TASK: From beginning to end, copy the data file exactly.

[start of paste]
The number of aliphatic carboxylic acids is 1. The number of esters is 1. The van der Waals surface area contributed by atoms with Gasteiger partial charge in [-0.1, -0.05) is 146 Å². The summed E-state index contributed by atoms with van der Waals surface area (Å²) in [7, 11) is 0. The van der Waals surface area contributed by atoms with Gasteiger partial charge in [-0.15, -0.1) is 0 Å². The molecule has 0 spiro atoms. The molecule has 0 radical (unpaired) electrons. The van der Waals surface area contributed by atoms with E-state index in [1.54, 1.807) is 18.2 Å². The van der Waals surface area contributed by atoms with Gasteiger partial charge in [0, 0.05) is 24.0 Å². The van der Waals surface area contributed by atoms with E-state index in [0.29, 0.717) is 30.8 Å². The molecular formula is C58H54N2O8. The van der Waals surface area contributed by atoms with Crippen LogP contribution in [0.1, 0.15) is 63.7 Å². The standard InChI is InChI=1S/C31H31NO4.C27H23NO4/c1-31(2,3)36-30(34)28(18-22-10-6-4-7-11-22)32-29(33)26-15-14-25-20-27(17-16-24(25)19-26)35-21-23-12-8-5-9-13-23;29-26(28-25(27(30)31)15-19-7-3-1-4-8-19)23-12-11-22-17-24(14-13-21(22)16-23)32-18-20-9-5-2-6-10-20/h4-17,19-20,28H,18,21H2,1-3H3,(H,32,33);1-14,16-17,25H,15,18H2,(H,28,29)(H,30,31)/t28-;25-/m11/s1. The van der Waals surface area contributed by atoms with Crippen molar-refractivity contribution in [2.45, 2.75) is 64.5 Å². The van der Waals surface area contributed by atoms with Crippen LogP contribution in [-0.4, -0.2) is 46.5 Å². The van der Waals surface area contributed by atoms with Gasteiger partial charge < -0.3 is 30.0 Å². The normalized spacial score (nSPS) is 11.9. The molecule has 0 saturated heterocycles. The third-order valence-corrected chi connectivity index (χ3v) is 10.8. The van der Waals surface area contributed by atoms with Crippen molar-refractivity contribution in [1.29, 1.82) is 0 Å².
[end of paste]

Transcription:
The number of aliphatic carboxylic acids is 1. The number of esters is 1. The van der Waals surface area contributed by atoms with Gasteiger partial charge in [-0.1, -0.05) is 146 Å². The summed E-state index contributed by atoms with van der Waals surface area (Å²) in [7, 11) is 0. The van der Waals surface area contributed by atoms with Gasteiger partial charge in [-0.15, -0.1) is 0 Å². The molecule has 0 spiro atoms. The molecule has 0 radical (unpaired) electrons. The van der Waals surface area contributed by atoms with E-state index in [1.54, 1.807) is 18.2 Å². The van der Waals surface area contributed by atoms with Gasteiger partial charge in [0, 0.05) is 24.0 Å². The van der Waals surface area contributed by atoms with E-state index in [0.29, 0.717) is 30.8 Å². The molecular formula is C58H54N2O8. The van der Waals surface area contributed by atoms with Crippen LogP contribution in [0.1, 0.15) is 63.7 Å². The standard InChI is InChI=1S/C31H31NO4.C27H23NO4/c1-31(2,3)36-30(34)28(18-22-10-6-4-7-11-22)32-29(33)26-15-14-25-20-27(17-16-24(25)19-26)35-21-23-12-8-5-9-13-23;29-26(28-25(27(30)31)15-19-7-3-1-4-8-19)23-12-11-22-17-24(14-13-21(22)16-23)32-18-20-9-5-2-6-10-20/h4-17,19-20,28H,18,21H2,1-3H3,(H,32,33);1-14,16-17,25H,15,18H2,(H,28,29)(H,30,31)/t28-;25-/m11/s1. The van der Waals surface area contributed by atoms with Crippen molar-refractivity contribution in [2.45, 2.75) is 64.5 Å². The van der Waals surface area contributed by atoms with Crippen LogP contribution in [-0.4, -0.2) is 46.5 Å². The van der Waals surface area contributed by atoms with Gasteiger partial charge < -0.3 is 30.0 Å². The normalized spacial score (nSPS) is 11.9. The molecule has 0 saturated heterocycles. The third-order valence-corrected chi connectivity index (χ3v) is 10.8. The van der Waals surface area contributed by atoms with Crippen molar-refractivity contribution in [1.29, 1.82) is 0 Å².